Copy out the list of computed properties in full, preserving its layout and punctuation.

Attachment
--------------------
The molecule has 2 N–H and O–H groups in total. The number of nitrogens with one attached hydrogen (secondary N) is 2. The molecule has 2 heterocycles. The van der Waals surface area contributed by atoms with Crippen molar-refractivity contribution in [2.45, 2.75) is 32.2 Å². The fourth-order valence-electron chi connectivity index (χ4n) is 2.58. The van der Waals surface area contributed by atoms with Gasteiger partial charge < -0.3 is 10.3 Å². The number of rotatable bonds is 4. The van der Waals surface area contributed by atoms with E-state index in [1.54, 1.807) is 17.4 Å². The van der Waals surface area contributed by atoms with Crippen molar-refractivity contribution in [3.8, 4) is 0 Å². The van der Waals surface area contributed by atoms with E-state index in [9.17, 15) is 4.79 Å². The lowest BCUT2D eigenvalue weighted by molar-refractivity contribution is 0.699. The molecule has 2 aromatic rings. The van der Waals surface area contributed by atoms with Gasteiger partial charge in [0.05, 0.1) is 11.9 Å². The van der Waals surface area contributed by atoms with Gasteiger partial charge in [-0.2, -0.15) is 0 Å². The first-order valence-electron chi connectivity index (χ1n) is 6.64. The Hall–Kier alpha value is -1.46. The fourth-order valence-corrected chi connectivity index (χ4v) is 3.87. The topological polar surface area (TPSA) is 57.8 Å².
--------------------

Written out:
The molecule has 2 N–H and O–H groups in total. The number of nitrogens with one attached hydrogen (secondary N) is 2. The molecule has 2 heterocycles. The van der Waals surface area contributed by atoms with Crippen molar-refractivity contribution in [2.45, 2.75) is 32.2 Å². The fourth-order valence-electron chi connectivity index (χ4n) is 2.58. The van der Waals surface area contributed by atoms with Gasteiger partial charge < -0.3 is 10.3 Å². The number of rotatable bonds is 4. The van der Waals surface area contributed by atoms with E-state index in [1.54, 1.807) is 17.4 Å². The van der Waals surface area contributed by atoms with Crippen molar-refractivity contribution in [3.8, 4) is 0 Å². The van der Waals surface area contributed by atoms with E-state index in [9.17, 15) is 4.79 Å². The lowest BCUT2D eigenvalue weighted by molar-refractivity contribution is 0.699. The molecule has 2 aromatic rings. The van der Waals surface area contributed by atoms with Gasteiger partial charge in [0.05, 0.1) is 11.9 Å². The van der Waals surface area contributed by atoms with Gasteiger partial charge in [-0.2, -0.15) is 0 Å². The first-order valence-electron chi connectivity index (χ1n) is 6.64. The Hall–Kier alpha value is -1.46. The fourth-order valence-corrected chi connectivity index (χ4v) is 3.87. The topological polar surface area (TPSA) is 57.8 Å².